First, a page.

I wrote CAREGIVER CAROLS: A Musical, Emotional Memoir to cope with my own emotional struggles as a caregiver for my late wife Susan with her strokes and vascular dementia and to help other caregivers deal with their feelings. I wanted them to see that their emotions, while often complex, intense or unpleasant were normal; to know they were not alone, while encouraging them to ask for even more help than they thought they needed; and to suggest very practical things for them to try to manage their feelings better. So, I told my/our story and shared a wide range of my experiences and emotions, including some of the hardest and least discussed, particularly anger, guilt, shame, sexuality (gasp) and grief. One selection even talks about my wishing she might die, which she actually prayed to do. And, I don’t imagine I’m the only one who ever fantasized about that. Despite being a psychotherapist myself and “knowing all about this” I got massive burnout and I didn’t want anyone else to go through that.

I wrote the book in a combination of regular prose and song lyrics/rhyming verse to make these difficult, scary, often painful reflections or topics more easily absorbed, processed, retained, recalled and used. I hoped the humorous, artistic, metaphorical, creative, entertaining format would help people deal with their own “stuff” but I also found that the creative, expressive arts may be as helpful to caregivers as they have been increasingly found to be with persons living with dementia.

The process of composing these songs or lyrics gave me a nurturing, safe retreat to go to; a place to step back from my daily stresses and emotional struggles and look at things from another perspective; a source of insight into what was going on with me (and us); and even enjoyment in the act of creating. I found I would jump into a passage I was working on in my mind as I ran for exercise or did errands or cleaned up or cooked or dressed Susan or changed diapers. I would have verses or rhymes pop into my head when I was upset or tired or anxious or bored with the routine or frustrated with her. So, I’ve become an advocate for the expressive arts for caregiver self-care as well as for caregivees and I push it as much as healthy diet, regular exercise, restorative sleep, seeking help, staying socially involved and constantly challenging our brains to learn and grow. I perform several pieces from the book when I speak at conferences or to support groups, as well as quoting some passages to demonstrate what I mean.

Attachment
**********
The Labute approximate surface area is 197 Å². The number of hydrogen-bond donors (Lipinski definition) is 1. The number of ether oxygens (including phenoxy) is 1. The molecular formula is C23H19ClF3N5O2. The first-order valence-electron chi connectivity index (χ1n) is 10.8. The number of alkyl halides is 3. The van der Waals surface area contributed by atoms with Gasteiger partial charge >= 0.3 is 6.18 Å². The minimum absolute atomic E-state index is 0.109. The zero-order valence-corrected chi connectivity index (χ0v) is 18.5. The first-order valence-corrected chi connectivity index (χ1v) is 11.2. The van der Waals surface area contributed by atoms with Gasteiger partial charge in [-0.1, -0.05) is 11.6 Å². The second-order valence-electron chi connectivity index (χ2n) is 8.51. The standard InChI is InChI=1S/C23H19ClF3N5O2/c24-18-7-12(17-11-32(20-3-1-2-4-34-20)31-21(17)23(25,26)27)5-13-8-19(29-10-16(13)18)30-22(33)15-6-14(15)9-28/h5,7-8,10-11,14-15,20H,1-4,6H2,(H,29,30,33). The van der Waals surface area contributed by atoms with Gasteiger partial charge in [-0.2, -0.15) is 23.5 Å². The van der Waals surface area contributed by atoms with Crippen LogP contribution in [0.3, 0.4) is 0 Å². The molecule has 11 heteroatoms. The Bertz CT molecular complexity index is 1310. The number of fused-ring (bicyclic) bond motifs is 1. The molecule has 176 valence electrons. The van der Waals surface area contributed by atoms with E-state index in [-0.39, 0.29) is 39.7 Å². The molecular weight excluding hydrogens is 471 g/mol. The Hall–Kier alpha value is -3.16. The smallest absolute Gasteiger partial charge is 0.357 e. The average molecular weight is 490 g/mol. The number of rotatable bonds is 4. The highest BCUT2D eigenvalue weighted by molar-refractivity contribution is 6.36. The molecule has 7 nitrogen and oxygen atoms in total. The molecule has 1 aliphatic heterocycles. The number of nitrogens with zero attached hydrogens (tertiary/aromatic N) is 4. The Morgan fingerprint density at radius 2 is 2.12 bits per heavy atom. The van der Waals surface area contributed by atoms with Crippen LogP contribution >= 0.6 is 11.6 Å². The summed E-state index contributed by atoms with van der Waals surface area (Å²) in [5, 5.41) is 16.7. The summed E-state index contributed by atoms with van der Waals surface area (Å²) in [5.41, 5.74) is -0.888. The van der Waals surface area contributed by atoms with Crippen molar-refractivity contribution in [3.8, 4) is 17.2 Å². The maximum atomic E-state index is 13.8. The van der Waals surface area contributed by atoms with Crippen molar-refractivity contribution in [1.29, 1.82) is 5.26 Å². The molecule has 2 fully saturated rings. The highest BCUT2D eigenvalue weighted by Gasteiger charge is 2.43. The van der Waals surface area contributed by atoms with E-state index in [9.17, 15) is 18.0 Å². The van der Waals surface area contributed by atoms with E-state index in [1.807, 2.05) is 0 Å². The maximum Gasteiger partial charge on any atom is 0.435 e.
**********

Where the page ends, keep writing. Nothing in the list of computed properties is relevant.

Where’s my road map, my directions? Where’s my GPS? How will I know where I am going? Trial and error? Guess? Where’s a road sign? Find a landmark. What am I to do? I’m just groping in the dark and haven’t got a clue.


Caregiving comes without handbooks or rules, No set of instructions, no box full of tools.
I want to choose rightly, I want to do well.
But making decisions is caregiving hell.

Dr. Don Wendorf on Facebook.

Don Wendorf, Psy.D. is a retired psychologist and marriage & family therapist, who practiced over 40 years, specializing in marriage therapy. He retired in 2013 to be the full-time caregiver for his increasingly stroke-disabled wife Susan, after taking care of her and working for 15 years. She passed away in March 2014. He also helped to take care of his mother-in-law (cancer), father (Parkinson’s) and mother (Alzheimer’s). Don has been a professional musician since his high school days, playing in a variety of jazz and bluegrass bands as well as writing songs. He combined all these interests and experiences in two books, one on marriage (Love Lyrics: The Musical Marital Manual) and one on the emotional struggles in caregiving (Caregiver Carols: a Musical, Emotional Memoir), both written primarily in song lyric (rhyming light verse) form to be most easily accessed, absorbed, recalled and applied. He has two sons, two daughters- in-law and five marvelous grandchildren. Don and his wife Lynda are also avid hikers and advocates for increased funding for Alzheimer’s research. They met when he contributed to her book, Seasons of Caring: Meditations for Alzheimer’s and Dementia Caregivers and together they have edited several additional books for caregivers.